Raymond Chen and Trust

About 1/3 of the way down in Joel Spolskys essay How Microsoft Lost the API Wars there is the mention of Raymond Chen and the so-called Raymond Chen camp. Raymond is an at least 16 year veteran on the Windows Quality assurance team. Raymond, according to Joel, goes into Windows and fiddles around with the Windows bits to insure that programs that used to run in Windows continue to do so. So in one apochryphal tale – Sim City is not working because it uses pointers on memory that it has just freed. A timing fault no-no – something that should be passed back to the Sim City software folks and they should be told in no uncertain terms – heres your problem, fix it and never do it again.

But no – Raymond adds to the Windows code a check for Sim City and then applies a workaround chunk of programming – all in the name of having Windows be backward compatible and able to run all the popular code on all its various versions 9x through XP.

I didnt and still dont want to hear about Raymond Chens exploits and hairbrained efforts at preserving backward compatibility. This was just so depressing and disappointing to read about and here is why:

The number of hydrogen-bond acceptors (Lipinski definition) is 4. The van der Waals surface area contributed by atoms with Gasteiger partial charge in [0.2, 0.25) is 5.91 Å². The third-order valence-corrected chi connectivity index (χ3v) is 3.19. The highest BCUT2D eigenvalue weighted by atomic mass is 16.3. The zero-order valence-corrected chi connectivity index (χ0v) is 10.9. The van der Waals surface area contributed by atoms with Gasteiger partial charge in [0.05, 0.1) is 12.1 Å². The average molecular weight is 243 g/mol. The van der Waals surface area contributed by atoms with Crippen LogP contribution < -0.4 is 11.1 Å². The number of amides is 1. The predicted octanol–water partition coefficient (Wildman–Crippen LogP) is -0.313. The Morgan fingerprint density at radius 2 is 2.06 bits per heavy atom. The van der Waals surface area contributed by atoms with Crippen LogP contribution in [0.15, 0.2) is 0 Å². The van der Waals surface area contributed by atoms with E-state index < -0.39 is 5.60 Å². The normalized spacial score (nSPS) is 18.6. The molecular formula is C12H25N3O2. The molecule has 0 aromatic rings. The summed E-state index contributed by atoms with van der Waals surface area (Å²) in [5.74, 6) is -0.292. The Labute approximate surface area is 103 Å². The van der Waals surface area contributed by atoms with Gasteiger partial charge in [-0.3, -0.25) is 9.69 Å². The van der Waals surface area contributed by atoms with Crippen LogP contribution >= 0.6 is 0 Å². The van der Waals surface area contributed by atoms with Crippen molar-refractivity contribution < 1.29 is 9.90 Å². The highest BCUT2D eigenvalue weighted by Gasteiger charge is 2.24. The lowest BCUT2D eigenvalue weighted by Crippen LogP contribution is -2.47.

Never allow incorrect code to persist. If you have been fair in access time and absolutely transparent and accurate in publishing your APIs (and nothing could be more fair and equitable than providing open source) then there is no need for the Raymond Chen camp to be “making changes to Windows to guarantee that it works with badly behaved but important in numbers of users” software. Why – because the opposite could be true.

Microsoft is infamous for being ….

-Stephen Manes in his book on Gates tells of the “DOS is not ready until 123 does not run” era;
-Andrew Schulman wrote three books on Undocumented Calls in Windows and Microsoft software;
-Google as of September 13, 2004 returns 34,900 entries for “Undocumented Windows calls”;
-The company that coined the phrase “cut off the oxygen” to a competitor;
-The company that presented a doctored tape in evidence in Antitrust hearings;
-The company that once it achieved a browser monopoly cutoff all improvements to that browser.

Now Steve Ballmer has been going around for the past 3-4 years and arguing to customers, ISVs, partners, and anyone who will listen that Microsoft is more mature, Microsoft is more circumspect about its position in the industry … in effect, Microsoft is more trustworthy.

This week, Mary Jo Foley at Microsoft Watch raises the issue of Microsofts deliberate deceit and prevarication in testimony before the courts this summer.

It is a travesty and a shame on Microsoft management that the working premise has to be – in Microsoft we cannot put our trust. This is simply not a good way to run a business.

1 thought on “Raymond Chen and Trust”

  1. Good or successful? You are definitely taking the heavier burden when you say
    “This is simply not a good way to run a business”
    about the most successful business of the last 25 years.

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